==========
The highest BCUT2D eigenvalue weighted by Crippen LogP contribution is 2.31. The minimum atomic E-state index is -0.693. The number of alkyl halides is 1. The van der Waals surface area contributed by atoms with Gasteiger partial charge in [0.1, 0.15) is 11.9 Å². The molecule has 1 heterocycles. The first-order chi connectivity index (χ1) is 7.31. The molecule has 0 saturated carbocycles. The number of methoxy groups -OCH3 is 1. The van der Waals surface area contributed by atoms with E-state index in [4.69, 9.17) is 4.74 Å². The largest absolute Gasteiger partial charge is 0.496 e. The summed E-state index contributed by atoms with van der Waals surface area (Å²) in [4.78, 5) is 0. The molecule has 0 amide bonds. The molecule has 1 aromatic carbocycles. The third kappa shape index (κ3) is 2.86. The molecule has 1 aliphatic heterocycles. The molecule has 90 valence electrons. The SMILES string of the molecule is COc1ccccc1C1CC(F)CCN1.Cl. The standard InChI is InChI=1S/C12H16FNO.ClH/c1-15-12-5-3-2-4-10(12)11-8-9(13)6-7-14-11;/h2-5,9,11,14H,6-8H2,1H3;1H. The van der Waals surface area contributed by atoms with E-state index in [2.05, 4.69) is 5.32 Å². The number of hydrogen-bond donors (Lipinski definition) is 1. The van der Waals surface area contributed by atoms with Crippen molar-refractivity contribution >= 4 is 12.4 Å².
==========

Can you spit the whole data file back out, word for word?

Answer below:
The highest BCUT2D eigenvalue weighted by Crippen LogP contribution is 2.31. The minimum atomic E-state index is -0.693. The number of alkyl halides is 1. The van der Waals surface area contributed by atoms with Gasteiger partial charge in [0.1, 0.15) is 11.9 Å². The molecule has 1 heterocycles. The first-order chi connectivity index (χ1) is 7.31. The molecule has 0 saturated carbocycles. The number of methoxy groups -OCH3 is 1. The van der Waals surface area contributed by atoms with E-state index in [4.69, 9.17) is 4.74 Å². The largest absolute Gasteiger partial charge is 0.496 e. The summed E-state index contributed by atoms with van der Waals surface area (Å²) in [4.78, 5) is 0. The molecule has 0 amide bonds. The molecule has 1 aromatic carbocycles. The third kappa shape index (κ3) is 2.86. The molecule has 1 aliphatic heterocycles. The molecule has 90 valence electrons. The SMILES string of the molecule is COc1ccccc1C1CC(F)CCN1.Cl. The standard InChI is InChI=1S/C12H16FNO.ClH/c1-15-12-5-3-2-4-10(12)11-8-9(13)6-7-14-11;/h2-5,9,11,14H,6-8H2,1H3;1H. The van der Waals surface area contributed by atoms with E-state index in [2.05, 4.69) is 5.32 Å². The number of hydrogen-bond donors (Lipinski definition) is 1. The van der Waals surface area contributed by atoms with Crippen molar-refractivity contribution >= 4 is 12.4 Å².